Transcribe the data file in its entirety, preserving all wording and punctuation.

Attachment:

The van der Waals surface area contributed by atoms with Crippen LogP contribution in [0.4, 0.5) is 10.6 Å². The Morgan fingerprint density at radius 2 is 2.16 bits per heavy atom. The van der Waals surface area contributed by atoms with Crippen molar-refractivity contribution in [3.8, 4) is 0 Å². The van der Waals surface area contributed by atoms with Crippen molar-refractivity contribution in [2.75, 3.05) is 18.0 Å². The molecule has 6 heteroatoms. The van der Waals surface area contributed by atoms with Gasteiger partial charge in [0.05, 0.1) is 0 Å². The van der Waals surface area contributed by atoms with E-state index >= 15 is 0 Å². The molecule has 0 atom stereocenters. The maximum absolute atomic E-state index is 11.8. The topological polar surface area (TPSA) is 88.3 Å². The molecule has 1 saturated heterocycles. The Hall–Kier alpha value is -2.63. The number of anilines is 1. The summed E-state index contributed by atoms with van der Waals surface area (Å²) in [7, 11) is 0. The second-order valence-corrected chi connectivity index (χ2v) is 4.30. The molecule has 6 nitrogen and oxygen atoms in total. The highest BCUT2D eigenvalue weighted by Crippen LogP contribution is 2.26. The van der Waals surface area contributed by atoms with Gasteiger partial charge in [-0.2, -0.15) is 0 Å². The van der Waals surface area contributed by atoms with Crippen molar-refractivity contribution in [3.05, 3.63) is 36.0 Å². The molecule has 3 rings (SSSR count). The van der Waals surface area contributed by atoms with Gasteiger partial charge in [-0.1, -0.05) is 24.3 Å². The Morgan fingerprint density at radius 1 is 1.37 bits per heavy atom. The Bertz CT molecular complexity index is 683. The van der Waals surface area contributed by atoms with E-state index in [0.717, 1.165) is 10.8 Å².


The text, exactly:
The van der Waals surface area contributed by atoms with Crippen LogP contribution in [0.4, 0.5) is 10.6 Å². The Morgan fingerprint density at radius 2 is 2.16 bits per heavy atom. The van der Waals surface area contributed by atoms with Crippen molar-refractivity contribution in [3.8, 4) is 0 Å². The van der Waals surface area contributed by atoms with Crippen molar-refractivity contribution in [2.75, 3.05) is 18.0 Å². The molecule has 6 heteroatoms. The van der Waals surface area contributed by atoms with Gasteiger partial charge in [0.05, 0.1) is 0 Å². The van der Waals surface area contributed by atoms with E-state index >= 15 is 0 Å². The molecule has 0 atom stereocenters. The maximum absolute atomic E-state index is 11.8. The topological polar surface area (TPSA) is 88.3 Å². The molecule has 1 saturated heterocycles. The Hall–Kier alpha value is -2.63. The number of anilines is 1. The summed E-state index contributed by atoms with van der Waals surface area (Å²) in [7, 11) is 0. The second-order valence-corrected chi connectivity index (χ2v) is 4.30. The molecule has 6 nitrogen and oxygen atoms in total. The highest BCUT2D eigenvalue weighted by Crippen LogP contribution is 2.26. The van der Waals surface area contributed by atoms with Gasteiger partial charge in [-0.2, -0.15) is 0 Å². The van der Waals surface area contributed by atoms with Crippen molar-refractivity contribution in [3.05, 3.63) is 36.0 Å². The molecule has 3 rings (SSSR count). The van der Waals surface area contributed by atoms with Gasteiger partial charge in [-0.1, -0.05) is 24.3 Å². The Morgan fingerprint density at radius 1 is 1.37 bits per heavy atom. The Bertz CT molecular complexity index is 683. The van der Waals surface area contributed by atoms with E-state index in [0.717, 1.165) is 10.8 Å².